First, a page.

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Philippines: First environment summit

Sister Marvie Misolas, MM

The “First Philippine Environment Summit: Breakthroughs and Innovations toward Sustainable Development” was held in Manila in February to address environmental issues that impact sustainable development. More than 1,000 participants from various sectors of society in the Philippines attended the three-day conference. The following article, published in the March-April 2016 issue of NewsNotes, was written by Maryknoll Sister Marvie Misolas, who was a part of the planning process and a speaker at the summit.

Almost two years ago, I was asked to facilitate a planning session for the board of directors of Green Convergence Philippines, a coalition of environmental NGOs and individual environmentalists. Focused on the theme “One Vision, One Earth,” we identified the need for a summit on the environment in the Philippines, to bring together representatives from government, academia, faith groups, and civil society organizations to highlight the importance of concerted action to effectively resolve environmental problems. The three-day summit was successfully held in Manila in February. The theme was “Greening Together, Growing Better.”

The summit was co-hosted by the Department of Environment and Natural Resources (DENR) thanks to the strong support of DENR Secretary Ramon Paje. Secretary Paje was especially supportive of the summit’s aim to convene stakeholders of the country’s environment, not only to dialogue about deeper environmental issues but also to showcase solutions and innovations implemented in the Philippines. He envisioned the possibility of institutionalizing the summit as an annual event. This way, he hopes, whoever holds the position of Environment Secretary will be held accountable to the Filipino people and the environment. Other major stakeholders in the environmental movement including renewal energy sectors, sustainable development institutions, environment NGOs, television networks and the Maryknoll Sisters joined the summit as sponsors. 

Secretary Paje delivered his annual State of the Philippine Environment address where he highlighted the successes of his six-year term in the office. The National Greening Program of the country topped the list. The five-year reforestation program aimed to plant 1.5 billion trees in 1.5 million hectares of deforested and denuded land. To the joy of the summit participants, he reported the discovery of 400 islands in the eastern part of the Philippines, detected by satellite mapping radar. He clarified the issue of prospective power plants which were approved prior to his term of office. He promised that under his leadership, no new power plants will be approved, and no environment clearance certificates will be issued to operate new coal power plants.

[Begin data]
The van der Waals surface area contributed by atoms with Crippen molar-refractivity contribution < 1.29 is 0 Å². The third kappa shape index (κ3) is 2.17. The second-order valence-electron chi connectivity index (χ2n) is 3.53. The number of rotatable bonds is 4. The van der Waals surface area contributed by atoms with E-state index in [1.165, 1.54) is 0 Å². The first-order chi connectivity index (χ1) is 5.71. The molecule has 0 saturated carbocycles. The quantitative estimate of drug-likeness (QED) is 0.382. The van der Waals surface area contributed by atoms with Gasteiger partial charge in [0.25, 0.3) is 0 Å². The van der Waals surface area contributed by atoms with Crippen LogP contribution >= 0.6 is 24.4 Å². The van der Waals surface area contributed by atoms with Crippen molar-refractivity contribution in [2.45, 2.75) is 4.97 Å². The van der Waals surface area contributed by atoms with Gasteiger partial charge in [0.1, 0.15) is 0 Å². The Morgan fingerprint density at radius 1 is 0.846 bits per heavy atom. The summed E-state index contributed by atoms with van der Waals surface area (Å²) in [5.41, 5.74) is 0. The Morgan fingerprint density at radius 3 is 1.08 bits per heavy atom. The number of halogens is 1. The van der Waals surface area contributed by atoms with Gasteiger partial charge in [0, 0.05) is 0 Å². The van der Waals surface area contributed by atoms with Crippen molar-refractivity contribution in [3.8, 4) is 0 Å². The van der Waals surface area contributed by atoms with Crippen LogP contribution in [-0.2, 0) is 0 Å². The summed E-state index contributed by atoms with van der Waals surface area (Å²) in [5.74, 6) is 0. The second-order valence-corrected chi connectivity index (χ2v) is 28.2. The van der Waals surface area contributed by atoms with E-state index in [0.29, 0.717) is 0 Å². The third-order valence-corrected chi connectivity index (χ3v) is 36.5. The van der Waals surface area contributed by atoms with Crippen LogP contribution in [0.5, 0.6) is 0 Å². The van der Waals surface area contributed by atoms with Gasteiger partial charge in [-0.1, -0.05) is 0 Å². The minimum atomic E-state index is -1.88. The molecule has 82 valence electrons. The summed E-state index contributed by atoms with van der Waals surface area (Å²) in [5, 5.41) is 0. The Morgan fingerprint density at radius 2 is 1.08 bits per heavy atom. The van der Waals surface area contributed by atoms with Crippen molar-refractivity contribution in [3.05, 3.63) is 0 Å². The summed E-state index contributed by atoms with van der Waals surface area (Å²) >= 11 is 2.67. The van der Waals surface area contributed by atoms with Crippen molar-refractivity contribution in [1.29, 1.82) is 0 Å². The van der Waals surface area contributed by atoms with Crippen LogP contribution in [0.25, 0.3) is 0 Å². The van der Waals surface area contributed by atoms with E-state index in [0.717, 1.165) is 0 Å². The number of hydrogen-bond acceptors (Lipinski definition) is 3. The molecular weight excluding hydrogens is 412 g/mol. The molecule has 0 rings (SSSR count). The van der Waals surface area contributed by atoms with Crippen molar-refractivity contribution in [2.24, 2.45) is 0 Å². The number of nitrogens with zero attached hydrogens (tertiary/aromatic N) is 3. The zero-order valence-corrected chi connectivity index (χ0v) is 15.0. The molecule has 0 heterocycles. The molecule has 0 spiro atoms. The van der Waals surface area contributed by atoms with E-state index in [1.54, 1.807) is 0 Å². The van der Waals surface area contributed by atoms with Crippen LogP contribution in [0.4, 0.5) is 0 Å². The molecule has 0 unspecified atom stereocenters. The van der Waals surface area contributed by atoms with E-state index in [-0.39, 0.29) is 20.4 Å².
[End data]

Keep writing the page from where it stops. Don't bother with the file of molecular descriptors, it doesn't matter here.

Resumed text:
The summit also included keynote addresses by renowned environmentalists Vandana Shiva and David Suzuki. Also, Secretary of Education Armin Luistro highlighted the greening of education and schools, creating a new generation conscious of their role in protecting and respecting nature.

Former Manila Archbishop, Cardinal Rosales gave an inspirational talk on the role of the Church in the southern Philippines where there is rampant deforestation by powerful illegal loggers. He said the Church has risen to protect the environment, even to the martyrdom of pastors and members of their staff, whose blood marks the injustices done to land and the environment. He further said that the Church has been fighting all these abuses, long before Pope Francis’ encyclical Laudato Si’. 

Plenary sessions featured working, sustainable innovations in three areas: food safety using organic agriculture, management of natural resources such as clean air and water, renewable energy, and sustainable transportation systems, and a sustainable economy through greening the economy and eco-governance. 

At the closing ceremony, I gave a summary presentation of a national project I have been working on with the DENR since 2014 which was honored at the summit as one of 14 local government unit (LGU) eco-champions for excellence in environmental governance and practices. I also highlighted the excellent eco-governance of the 13 other LGU eco-champions. All 1,663 LGUs in the Philippines were surveyed as to their compliance to 13 Philippine environmental laws and regulations such as Climate Change Act, Clean Air Act, Clean Water Act, Disaster and Risk Reduction Management Act, the Ecological Solid Waste Management Act. A total of 172 responded to the survey. Of those, 14 LGUs were recognized as eco-champions. 

Exhibitors at the summit showcased projects on low-impact water management technology, solar energy technology, bioremediation and organic cleaning of pollutants and other eco-system management and restoration, and organic farming. The Maryknoll Ecological Sanctuary in Baguio was among the exhibitors. 

Photo: Sister Marvie Misolas. MM at the First Philippine Environment Summit.